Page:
Healthcare philanthropy keeps getting more ambitious, and we've written a lot about the Robert Wood Johnson Foudation's bold push to create a "culture of health." But where the Kresge Foundation is going with its health funding is another great example of how funders are thinking bigger.
Last month, the foundation said it was zeroing in on two profound challenges to creating a healthier America: First, addressing the upstream causes of bad health; and second, getting community partners to work together to foster better health and more effective healthcare systems.
Let's start with the idea of looking upstream, which is super-hot right now. The number of times we’ve heard health-focused philanthropies—especially those that deal with public health—trot out the term in the last four months is staggering. Funders seem to have declared war on Band-Aid fixes for obesity, smoking, bad diet, diabetes. Like counter-insurgency experts, they want to get at the causes of these problems—going upstream, taking on these problems at the source.
A prime target is the very organization of American society. The way we live, move around, and consume direct us to poor health choices at nearly every turn, and that can be especially true in poorer neighborhoods. Junk food and booze is available everywhere, but just try getting fresh produce. The television beckons, but good luck finding a nice green lawn to play soccer on. In a great many places, cars are the only way to get from point A to point B.
Improving community health requires programs and policies that ensure the places where people live, work, learn and recreate support good health. This holistic view includes everything from land use and transportation to public safety and local food systems as important contributors to good health.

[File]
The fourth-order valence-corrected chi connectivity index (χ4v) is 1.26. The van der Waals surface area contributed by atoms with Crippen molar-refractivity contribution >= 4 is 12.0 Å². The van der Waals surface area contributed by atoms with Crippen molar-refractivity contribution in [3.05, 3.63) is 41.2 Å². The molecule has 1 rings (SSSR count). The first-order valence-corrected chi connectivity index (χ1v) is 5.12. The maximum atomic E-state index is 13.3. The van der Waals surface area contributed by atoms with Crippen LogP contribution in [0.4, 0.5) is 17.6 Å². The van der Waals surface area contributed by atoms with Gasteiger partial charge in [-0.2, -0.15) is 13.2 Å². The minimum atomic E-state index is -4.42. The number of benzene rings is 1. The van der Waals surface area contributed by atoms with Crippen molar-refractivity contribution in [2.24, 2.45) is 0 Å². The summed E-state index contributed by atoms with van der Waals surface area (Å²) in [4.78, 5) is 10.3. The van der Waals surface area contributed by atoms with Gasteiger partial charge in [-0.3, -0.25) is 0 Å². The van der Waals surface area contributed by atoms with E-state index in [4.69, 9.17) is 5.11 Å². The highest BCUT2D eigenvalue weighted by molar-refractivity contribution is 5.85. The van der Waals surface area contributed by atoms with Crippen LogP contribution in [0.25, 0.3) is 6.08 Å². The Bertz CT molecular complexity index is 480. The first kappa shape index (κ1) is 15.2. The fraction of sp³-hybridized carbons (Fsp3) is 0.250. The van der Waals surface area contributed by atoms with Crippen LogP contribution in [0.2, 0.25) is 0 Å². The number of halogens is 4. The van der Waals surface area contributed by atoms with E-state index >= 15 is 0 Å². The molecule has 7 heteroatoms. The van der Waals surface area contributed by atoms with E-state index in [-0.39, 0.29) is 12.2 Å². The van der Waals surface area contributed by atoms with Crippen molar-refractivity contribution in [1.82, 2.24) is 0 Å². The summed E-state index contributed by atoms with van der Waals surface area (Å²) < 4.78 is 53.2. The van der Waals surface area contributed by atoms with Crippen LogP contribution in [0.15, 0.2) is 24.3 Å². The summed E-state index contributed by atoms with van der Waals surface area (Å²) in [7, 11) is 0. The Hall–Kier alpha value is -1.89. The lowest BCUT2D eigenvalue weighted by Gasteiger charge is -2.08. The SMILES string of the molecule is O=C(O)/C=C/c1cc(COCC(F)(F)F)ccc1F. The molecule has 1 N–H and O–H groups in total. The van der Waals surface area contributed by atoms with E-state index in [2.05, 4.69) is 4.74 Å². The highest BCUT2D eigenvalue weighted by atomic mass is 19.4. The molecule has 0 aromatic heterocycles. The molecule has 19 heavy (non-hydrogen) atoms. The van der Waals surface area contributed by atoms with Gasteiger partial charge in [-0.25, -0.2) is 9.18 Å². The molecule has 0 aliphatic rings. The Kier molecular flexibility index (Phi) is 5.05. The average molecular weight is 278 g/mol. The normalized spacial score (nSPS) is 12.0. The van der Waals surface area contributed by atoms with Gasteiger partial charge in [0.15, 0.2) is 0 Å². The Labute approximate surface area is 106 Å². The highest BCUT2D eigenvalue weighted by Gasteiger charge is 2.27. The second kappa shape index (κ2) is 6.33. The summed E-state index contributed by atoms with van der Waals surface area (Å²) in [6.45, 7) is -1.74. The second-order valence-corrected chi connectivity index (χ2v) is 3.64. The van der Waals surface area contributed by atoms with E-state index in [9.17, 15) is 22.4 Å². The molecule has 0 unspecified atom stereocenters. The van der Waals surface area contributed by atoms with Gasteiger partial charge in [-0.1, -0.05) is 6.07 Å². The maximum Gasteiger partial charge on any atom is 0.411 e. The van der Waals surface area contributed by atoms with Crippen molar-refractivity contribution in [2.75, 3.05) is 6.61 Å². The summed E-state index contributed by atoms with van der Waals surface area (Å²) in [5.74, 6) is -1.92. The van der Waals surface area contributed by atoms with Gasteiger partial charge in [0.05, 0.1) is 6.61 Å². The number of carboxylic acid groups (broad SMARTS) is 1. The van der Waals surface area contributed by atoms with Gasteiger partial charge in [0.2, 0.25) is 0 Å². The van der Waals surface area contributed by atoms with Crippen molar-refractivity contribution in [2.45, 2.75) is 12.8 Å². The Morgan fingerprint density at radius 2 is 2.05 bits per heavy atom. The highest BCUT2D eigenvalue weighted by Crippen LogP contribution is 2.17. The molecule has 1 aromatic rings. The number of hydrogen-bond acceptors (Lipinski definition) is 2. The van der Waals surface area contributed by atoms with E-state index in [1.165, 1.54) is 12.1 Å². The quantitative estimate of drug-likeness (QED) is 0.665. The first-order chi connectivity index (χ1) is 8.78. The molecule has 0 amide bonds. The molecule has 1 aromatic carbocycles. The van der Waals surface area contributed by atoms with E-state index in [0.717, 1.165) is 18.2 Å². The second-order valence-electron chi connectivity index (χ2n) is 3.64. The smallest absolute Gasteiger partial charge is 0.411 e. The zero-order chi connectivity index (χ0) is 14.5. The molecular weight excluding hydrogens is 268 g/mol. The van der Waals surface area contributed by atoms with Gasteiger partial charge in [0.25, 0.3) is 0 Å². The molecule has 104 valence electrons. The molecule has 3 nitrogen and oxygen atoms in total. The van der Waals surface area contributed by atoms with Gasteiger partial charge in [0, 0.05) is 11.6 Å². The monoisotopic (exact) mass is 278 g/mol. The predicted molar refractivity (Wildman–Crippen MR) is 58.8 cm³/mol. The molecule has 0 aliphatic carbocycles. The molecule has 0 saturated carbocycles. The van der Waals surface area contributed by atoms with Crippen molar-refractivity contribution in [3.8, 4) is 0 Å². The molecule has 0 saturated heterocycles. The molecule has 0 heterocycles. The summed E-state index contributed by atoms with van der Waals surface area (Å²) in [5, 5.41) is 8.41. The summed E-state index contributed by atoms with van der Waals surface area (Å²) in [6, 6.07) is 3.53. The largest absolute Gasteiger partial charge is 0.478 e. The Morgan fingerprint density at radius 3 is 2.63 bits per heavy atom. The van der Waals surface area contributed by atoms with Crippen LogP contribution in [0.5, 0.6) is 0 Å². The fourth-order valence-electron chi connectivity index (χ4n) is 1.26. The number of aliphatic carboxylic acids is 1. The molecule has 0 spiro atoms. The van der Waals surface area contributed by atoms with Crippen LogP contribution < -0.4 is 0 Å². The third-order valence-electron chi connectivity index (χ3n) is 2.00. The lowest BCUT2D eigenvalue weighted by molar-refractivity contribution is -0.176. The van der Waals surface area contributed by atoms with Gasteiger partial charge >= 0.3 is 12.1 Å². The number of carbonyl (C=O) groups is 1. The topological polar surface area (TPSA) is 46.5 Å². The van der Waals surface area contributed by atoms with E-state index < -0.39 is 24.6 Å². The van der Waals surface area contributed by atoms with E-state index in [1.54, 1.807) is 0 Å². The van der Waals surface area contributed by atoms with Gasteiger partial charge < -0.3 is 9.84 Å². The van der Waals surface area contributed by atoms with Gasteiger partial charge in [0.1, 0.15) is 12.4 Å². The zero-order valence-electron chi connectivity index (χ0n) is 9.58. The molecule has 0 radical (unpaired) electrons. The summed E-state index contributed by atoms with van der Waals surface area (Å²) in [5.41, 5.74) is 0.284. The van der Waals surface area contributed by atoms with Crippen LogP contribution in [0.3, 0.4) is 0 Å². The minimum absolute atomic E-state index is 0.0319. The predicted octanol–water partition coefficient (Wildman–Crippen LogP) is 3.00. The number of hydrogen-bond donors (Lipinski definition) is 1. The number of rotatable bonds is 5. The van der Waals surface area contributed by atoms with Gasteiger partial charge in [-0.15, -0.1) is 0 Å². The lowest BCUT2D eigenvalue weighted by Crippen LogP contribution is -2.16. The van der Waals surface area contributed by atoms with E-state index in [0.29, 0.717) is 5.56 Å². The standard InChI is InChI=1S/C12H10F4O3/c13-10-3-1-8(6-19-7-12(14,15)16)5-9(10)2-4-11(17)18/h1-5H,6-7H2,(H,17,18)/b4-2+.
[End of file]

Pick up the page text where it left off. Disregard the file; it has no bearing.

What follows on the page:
It may sound daunting for health philanthropy to take on such big issues in society, far removed from the immediate realm of medicine. But quite apart from common sense, a growing body of data suggests that this larger focus is all-important.
Kresge says that some 70 percent of a population’s health is affected by physical, social and economic environments. David Fukuzawa, managing director of the health program says:
Addressing things like access to affordable, healthy food, housing and transit are especially critical for low-income communities, which have higher rates of chronic diseases, such as diabetes and obesity. We believe that path toward better health for these communities lies in improving the overall environments.
Are philanthropic dollars for health care really best spent promoting public transportation or bike paths or parks or local food coops? I guess we'll see, because lots more funding is now going in exactly that direction, which Kresge calls "Developing Healthy Places."
To be sure, though, Kresge is not betting all its chips on fighting upstream causes. Like any good counter-insurgency operation, it will also directly engage the enemy, but in a smarter way: By getting a range of players—hospitals, community organizations, government agencies—to work more closely together to create more cohesive strategies to improve health.
Too often, in the current health system, people only go to the doctor when they get sick, and then find themselves in a fragmented and rapacious fee-for-service system that is more interested in running up the meter than ensuring better healthcare outcomes over the long-term.
Kresge, like other big health funders such as RWJF, wants that to change. It wants players from different sectors to work at keeping people healthy to begin with, and then ensuring that when they do get sick, health systems work with them in a holistic, cost-effective way to help get better—and stay better.
Kresge has been a supporter of a big funder collaborative along these lines called BUILD Health, that we've written about in the past. But lots of other efforts are also happening, and Kresge wants to speed things along. Hence the title of the second pillar of its retooled healthcare program: "Accelerating Community-Centered Approaches to Health."
It's cool stuff, and pretty radical: Kresge wants to both change how Americans live and overhaul how a $3 trillion health system operates.
As for how it will execute this vision with day-to-day grantmaking, and distribute funds, the foundation does a good job of spelling out those details on its website.